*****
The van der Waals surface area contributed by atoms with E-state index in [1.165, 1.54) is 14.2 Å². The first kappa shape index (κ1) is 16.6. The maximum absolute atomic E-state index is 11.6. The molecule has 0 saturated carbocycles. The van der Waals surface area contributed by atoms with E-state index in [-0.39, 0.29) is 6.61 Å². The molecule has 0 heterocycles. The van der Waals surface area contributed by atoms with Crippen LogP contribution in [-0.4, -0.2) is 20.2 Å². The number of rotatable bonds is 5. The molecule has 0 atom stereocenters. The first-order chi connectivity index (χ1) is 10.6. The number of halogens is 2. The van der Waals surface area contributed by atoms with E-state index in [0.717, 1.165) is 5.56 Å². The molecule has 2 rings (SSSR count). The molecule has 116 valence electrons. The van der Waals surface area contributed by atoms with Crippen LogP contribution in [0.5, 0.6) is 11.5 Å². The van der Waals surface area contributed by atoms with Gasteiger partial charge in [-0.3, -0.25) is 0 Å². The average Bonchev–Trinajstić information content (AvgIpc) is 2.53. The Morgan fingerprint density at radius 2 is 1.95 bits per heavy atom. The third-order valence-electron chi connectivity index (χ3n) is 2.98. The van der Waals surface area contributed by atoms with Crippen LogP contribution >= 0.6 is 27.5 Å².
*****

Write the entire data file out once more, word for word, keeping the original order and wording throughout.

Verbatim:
The van der Waals surface area contributed by atoms with E-state index in [1.165, 1.54) is 14.2 Å². The first kappa shape index (κ1) is 16.6. The maximum absolute atomic E-state index is 11.6. The molecule has 0 saturated carbocycles. The van der Waals surface area contributed by atoms with E-state index in [-0.39, 0.29) is 6.61 Å². The molecule has 0 heterocycles. The van der Waals surface area contributed by atoms with Crippen LogP contribution in [-0.4, -0.2) is 20.2 Å². The number of rotatable bonds is 5. The molecule has 0 atom stereocenters. The first-order chi connectivity index (χ1) is 10.6. The number of halogens is 2. The van der Waals surface area contributed by atoms with E-state index in [0.717, 1.165) is 5.56 Å². The molecule has 2 rings (SSSR count). The molecule has 116 valence electrons. The van der Waals surface area contributed by atoms with Crippen LogP contribution in [0.5, 0.6) is 11.5 Å². The van der Waals surface area contributed by atoms with Gasteiger partial charge in [-0.3, -0.25) is 0 Å². The average Bonchev–Trinajstić information content (AvgIpc) is 2.53. The Morgan fingerprint density at radius 2 is 1.95 bits per heavy atom. The third-order valence-electron chi connectivity index (χ3n) is 2.98. The van der Waals surface area contributed by atoms with Crippen LogP contribution >= 0.6 is 27.5 Å².